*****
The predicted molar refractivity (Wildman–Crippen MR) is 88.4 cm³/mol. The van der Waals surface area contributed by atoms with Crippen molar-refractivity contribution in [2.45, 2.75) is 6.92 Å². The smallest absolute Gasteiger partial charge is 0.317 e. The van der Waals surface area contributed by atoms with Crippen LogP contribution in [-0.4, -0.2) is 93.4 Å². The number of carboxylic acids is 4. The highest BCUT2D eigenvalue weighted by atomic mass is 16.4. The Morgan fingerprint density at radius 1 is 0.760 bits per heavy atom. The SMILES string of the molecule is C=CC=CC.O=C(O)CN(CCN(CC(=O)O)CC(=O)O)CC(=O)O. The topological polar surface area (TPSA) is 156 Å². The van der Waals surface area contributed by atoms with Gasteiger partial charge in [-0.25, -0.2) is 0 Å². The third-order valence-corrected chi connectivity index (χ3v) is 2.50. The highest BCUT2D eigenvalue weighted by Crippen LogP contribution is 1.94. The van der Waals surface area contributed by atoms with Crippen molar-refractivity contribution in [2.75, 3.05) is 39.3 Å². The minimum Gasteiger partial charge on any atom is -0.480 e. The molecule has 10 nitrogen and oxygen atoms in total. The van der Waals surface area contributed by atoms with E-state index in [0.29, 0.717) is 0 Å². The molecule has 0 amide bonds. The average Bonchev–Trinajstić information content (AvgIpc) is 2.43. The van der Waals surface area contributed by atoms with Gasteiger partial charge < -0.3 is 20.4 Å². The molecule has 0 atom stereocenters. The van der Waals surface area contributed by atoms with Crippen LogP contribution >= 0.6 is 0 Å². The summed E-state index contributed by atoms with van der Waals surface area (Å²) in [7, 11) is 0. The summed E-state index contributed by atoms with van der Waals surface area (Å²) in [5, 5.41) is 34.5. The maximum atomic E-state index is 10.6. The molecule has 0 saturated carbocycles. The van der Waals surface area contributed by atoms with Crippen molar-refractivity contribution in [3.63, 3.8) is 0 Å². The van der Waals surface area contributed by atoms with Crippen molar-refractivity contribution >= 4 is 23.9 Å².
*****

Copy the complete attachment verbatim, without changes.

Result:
The predicted molar refractivity (Wildman–Crippen MR) is 88.4 cm³/mol. The van der Waals surface area contributed by atoms with Crippen molar-refractivity contribution in [2.45, 2.75) is 6.92 Å². The smallest absolute Gasteiger partial charge is 0.317 e. The van der Waals surface area contributed by atoms with Crippen LogP contribution in [-0.4, -0.2) is 93.4 Å². The number of carboxylic acids is 4. The highest BCUT2D eigenvalue weighted by atomic mass is 16.4. The Morgan fingerprint density at radius 1 is 0.760 bits per heavy atom. The SMILES string of the molecule is C=CC=CC.O=C(O)CN(CCN(CC(=O)O)CC(=O)O)CC(=O)O. The topological polar surface area (TPSA) is 156 Å². The van der Waals surface area contributed by atoms with Gasteiger partial charge in [-0.25, -0.2) is 0 Å². The third-order valence-corrected chi connectivity index (χ3v) is 2.50. The highest BCUT2D eigenvalue weighted by Crippen LogP contribution is 1.94. The van der Waals surface area contributed by atoms with Crippen molar-refractivity contribution in [2.75, 3.05) is 39.3 Å². The minimum Gasteiger partial charge on any atom is -0.480 e. The molecule has 10 nitrogen and oxygen atoms in total. The van der Waals surface area contributed by atoms with E-state index in [0.29, 0.717) is 0 Å². The molecule has 0 amide bonds. The average Bonchev–Trinajstić information content (AvgIpc) is 2.43. The van der Waals surface area contributed by atoms with Gasteiger partial charge < -0.3 is 20.4 Å². The molecule has 0 atom stereocenters. The van der Waals surface area contributed by atoms with Crippen LogP contribution >= 0.6 is 0 Å². The summed E-state index contributed by atoms with van der Waals surface area (Å²) in [7, 11) is 0. The summed E-state index contributed by atoms with van der Waals surface area (Å²) in [5, 5.41) is 34.5. The maximum atomic E-state index is 10.6. The molecule has 0 saturated carbocycles. The van der Waals surface area contributed by atoms with Crippen molar-refractivity contribution in [3.63, 3.8) is 0 Å². The van der Waals surface area contributed by atoms with Crippen molar-refractivity contribution >= 4 is 23.9 Å².